Shena has it right. It took 4 yrs of Castle prying the onion apart to get Kate to the point of her knowing what she needed. How did he succeed? He did it at a pace that Kate was comfortable with. Marlowe has said that uncovering Castle’s past was required for CASKETT to succeed. Since Rick’s background has been shrouded in secrecy all the way from Season 1, and every time something comes up he tries to cover it with comedy or humor, how does Kate get past these fears so she can succeed where Meredith or Gina failed–to be able “to write a book on Rick Castle”? She does this by applying firm but sensitive tactics on Rick, and use his position in the relationship to ‘uncover his past’. This was done brilliantly in 5×19 by both Marlowe in his plan, and in the execution of the plan by both Stana and Nathan. How long will it take Kate to get to the point that she is totally comfortable with Castle’s background? Only Marlowe knows. But isn’t it wonderful that AWM is giving us fans a glimpse into these two complex people who love each other and enjoy their journey. Thanks, Andrew!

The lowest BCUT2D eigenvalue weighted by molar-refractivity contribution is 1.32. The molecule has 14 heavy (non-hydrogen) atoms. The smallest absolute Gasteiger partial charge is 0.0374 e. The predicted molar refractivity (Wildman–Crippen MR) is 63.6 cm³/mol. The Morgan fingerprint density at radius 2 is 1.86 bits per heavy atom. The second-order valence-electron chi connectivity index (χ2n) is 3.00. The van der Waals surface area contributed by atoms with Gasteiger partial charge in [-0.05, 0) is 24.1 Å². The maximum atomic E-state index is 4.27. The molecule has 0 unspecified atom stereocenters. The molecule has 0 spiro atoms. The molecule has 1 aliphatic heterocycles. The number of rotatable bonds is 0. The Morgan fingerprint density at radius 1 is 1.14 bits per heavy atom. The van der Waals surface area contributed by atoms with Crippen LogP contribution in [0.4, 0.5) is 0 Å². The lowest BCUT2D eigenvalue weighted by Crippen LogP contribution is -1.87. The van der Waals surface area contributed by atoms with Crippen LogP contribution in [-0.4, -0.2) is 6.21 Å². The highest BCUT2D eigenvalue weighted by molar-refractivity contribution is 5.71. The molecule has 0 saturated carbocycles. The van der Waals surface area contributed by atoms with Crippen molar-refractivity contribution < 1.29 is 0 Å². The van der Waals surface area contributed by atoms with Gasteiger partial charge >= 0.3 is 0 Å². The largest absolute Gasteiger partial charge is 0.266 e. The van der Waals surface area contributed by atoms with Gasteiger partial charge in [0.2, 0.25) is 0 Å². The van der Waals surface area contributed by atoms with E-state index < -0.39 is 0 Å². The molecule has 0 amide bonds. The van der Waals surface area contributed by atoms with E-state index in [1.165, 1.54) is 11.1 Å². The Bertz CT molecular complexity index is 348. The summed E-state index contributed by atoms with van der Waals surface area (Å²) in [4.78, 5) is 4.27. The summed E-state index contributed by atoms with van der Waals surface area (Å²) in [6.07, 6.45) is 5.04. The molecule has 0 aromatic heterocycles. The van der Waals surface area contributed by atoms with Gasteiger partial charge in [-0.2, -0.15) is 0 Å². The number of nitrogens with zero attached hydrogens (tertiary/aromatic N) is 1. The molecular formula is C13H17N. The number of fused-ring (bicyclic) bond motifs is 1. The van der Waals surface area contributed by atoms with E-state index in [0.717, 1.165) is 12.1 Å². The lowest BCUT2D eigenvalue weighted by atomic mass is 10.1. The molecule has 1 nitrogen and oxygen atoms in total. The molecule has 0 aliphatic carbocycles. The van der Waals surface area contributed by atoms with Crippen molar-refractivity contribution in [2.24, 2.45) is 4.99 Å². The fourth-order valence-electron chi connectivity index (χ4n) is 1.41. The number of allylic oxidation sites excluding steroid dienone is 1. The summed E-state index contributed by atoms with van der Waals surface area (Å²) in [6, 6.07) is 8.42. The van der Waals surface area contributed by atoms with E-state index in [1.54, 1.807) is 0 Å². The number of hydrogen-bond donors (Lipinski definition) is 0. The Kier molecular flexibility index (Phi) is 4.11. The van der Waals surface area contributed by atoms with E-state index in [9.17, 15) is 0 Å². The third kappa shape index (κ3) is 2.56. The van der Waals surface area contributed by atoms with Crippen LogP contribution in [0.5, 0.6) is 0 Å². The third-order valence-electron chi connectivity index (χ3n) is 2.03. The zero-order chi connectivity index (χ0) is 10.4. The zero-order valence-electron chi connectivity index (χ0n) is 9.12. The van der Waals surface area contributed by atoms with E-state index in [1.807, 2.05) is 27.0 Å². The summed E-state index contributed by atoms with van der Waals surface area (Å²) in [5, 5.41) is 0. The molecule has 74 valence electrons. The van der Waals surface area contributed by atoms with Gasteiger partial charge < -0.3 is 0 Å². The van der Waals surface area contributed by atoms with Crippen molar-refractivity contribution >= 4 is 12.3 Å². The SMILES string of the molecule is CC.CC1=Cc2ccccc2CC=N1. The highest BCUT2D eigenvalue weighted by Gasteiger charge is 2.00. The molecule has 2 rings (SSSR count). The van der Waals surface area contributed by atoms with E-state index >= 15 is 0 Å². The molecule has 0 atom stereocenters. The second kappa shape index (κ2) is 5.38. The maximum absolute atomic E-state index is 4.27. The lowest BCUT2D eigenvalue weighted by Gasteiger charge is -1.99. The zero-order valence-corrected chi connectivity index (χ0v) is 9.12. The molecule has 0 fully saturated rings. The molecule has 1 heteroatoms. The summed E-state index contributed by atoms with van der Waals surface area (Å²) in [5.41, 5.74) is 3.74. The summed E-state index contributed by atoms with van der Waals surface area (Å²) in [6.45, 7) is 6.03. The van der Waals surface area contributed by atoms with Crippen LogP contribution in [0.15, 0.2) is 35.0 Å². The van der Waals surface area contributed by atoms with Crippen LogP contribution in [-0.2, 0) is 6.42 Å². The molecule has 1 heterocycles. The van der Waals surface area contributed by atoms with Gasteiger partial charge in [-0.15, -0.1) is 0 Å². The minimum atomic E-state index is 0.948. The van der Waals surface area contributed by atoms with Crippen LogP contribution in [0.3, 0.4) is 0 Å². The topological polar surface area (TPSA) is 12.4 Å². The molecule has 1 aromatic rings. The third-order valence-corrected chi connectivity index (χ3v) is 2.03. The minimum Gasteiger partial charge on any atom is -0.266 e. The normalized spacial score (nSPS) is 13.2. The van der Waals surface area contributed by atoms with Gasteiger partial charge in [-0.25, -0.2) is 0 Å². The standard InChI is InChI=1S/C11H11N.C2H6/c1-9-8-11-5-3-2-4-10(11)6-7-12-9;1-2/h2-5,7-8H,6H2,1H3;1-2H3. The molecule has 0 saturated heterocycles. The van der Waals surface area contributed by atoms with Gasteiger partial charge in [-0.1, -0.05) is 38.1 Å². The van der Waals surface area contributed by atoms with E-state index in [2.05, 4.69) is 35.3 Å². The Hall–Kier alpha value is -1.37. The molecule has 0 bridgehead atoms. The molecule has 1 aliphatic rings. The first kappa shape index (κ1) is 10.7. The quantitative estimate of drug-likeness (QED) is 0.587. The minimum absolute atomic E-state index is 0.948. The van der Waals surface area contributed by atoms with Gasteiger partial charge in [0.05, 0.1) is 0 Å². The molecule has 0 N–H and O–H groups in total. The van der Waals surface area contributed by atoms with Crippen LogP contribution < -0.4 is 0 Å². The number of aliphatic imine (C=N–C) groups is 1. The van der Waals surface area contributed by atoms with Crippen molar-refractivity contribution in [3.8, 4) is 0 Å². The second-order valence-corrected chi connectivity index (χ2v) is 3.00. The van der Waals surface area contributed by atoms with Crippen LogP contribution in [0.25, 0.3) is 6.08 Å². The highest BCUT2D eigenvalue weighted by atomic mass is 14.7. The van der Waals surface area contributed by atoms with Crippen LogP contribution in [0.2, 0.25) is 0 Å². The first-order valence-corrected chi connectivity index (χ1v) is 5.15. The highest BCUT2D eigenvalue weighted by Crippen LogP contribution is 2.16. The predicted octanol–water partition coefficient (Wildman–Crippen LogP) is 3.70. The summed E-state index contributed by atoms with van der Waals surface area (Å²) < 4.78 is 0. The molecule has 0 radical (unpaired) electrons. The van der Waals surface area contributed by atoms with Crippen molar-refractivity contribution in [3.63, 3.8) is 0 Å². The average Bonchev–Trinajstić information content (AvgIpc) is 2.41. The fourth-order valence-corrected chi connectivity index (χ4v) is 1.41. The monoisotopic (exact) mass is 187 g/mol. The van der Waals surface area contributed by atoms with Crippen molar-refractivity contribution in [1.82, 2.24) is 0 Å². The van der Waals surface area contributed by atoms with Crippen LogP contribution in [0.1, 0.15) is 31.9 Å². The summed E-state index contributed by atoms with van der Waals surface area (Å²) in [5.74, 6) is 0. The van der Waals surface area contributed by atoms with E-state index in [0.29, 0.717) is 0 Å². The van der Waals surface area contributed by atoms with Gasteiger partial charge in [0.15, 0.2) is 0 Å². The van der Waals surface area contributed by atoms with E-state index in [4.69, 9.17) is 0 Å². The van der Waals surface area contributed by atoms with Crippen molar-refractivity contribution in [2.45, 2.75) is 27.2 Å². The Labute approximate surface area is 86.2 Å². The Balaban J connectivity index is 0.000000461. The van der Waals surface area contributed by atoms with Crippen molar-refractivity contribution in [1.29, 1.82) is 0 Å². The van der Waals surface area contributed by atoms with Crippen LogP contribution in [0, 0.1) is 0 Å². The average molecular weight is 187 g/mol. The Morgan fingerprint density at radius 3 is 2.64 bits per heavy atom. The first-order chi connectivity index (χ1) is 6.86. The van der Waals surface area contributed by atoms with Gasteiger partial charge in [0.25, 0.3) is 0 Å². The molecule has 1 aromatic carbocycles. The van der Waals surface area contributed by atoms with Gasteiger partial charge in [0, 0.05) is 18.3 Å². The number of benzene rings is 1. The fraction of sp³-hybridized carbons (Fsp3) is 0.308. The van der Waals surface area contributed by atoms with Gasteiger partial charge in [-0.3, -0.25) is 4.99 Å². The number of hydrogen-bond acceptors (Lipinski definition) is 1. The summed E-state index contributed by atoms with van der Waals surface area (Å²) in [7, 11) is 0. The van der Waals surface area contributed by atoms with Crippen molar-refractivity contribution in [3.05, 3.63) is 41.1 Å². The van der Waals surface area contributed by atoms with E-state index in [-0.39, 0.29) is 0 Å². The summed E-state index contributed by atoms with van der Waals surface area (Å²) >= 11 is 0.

4. Hi Shena!
    I am a new subscriber to the site. I have been a visitor for months now, and always enjoy reading the posts and the responses.
    I think you wrote a wonderful article and enjoyed getting your insights into the characters and last night’s show. Thanks!

  5. Dandan2220723 says:

    My comment had an error in it..mention of 5×19 was in error..should have been 5×18. Sorry

  6. scottish castle fan says:

    Thanks Shena. As “always”, I liked your episode review in the post discussion thread. As PenguinOfTroy says its about time you turned one into an article. Lovely analysis of the episode. Thank you!

  7. southerngirl says: